Loew's State Theatre

1540 Broadway,
New York, NY 10036

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vindanpar
vindanpar on August 17, 2018 at 12:48 pm

Sorry looks like I asked you this last year and you gave the dimensions. Honestly I think the two multiplexes where I saw Cleopatra 5 years ago had larger screens. NY is a frustrating place for those of us in love with wide screen revivals. I’m jealous of those on the west coast.

vindanpar
vindanpar on August 17, 2018 at 12:40 pm

I saw Cleopatra twice in a week when it was released for its 50th anniversary. I had only seen bits and pieces on TV. I thought it magnificent. I find its reputation bewildering. Poor Joe M. He really never recovered. A longer film than GWTW and it flew by.

How large is the screen at the Museum of the Moving Image for 70mm? I saw a cinemascope film there once and found it disappointingly small. Last time I saw Dolly in 70mm was at the Warner Cinerama in ‘78. The Blu Ray is excellent.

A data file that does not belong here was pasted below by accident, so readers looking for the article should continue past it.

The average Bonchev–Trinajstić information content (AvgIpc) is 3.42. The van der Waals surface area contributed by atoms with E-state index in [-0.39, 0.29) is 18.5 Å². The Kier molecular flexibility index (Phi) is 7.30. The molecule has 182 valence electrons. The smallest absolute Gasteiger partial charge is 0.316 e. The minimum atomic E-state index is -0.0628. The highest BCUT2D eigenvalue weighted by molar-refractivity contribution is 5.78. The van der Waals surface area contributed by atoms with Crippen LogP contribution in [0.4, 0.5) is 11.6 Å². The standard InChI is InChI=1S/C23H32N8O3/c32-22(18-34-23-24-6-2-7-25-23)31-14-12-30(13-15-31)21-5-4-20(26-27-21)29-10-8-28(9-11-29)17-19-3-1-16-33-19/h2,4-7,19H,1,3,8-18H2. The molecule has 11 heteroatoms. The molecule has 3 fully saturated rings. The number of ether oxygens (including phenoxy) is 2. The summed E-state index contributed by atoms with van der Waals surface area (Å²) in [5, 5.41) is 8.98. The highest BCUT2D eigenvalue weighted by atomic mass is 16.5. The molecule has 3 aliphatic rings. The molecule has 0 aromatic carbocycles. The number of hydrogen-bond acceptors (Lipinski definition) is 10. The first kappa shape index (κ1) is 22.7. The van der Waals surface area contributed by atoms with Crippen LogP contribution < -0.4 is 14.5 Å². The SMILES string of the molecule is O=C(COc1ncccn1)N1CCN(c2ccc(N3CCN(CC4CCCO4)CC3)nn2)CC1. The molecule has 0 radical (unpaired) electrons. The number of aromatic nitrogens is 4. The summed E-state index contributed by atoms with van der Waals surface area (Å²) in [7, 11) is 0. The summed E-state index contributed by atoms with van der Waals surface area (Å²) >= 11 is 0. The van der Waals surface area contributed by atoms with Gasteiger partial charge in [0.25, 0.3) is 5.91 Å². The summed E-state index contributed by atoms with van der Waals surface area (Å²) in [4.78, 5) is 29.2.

Al Alvarez
Al Alvarez on August 17, 2018 at 9:49 am

Vindanpar, PAINT YOUR WAGON played at the State for 16 weeks. That London run may have been a UK exclusive.

Comfortably Cool
Comfortably Cool on August 17, 2018 at 8:02 am

How does this discussion connect to Loew’s State? And it’s the Museum of the Moving Image (not Images), and the location is Astoria, Queens (not Queen).

HowardBHaas
HowardBHaas on August 17, 2018 at 6:55 am

BobbyS, the Music Box is correct re Around the World if they don’t want to show a print faded to pink. I’m looking forward to seeing Cleopatra this weekend in 70mm at Museum of Moving Images in NYC (Queen) which has a page on this website. Last weekend Hello, Dolly! looked like a new, perfect 70mm print so I hope Cleopatra is same quality.

BobbyS
BobbyS on August 17, 2018 at 12:36 am

Thanks HowardB..I just read your link. I asked Music Box Theater people in Chicago why not a print of “Around” shown at their 70mm festival. They said there is not a good print of the film available. “Cleopatra” was outstanding in 70mm. I loved reading about the Todd-AO special projector…No wonder the film was so impressive shown at the Michael Todd theater in Chicago in 1956

HowardBHaas
HowardBHaas on August 16, 2018 at 6:20 pm

I wrote my experience seeing “Around the World” 70mm here, http://www.in70mm.com/news/2014/afi_festival/index.htm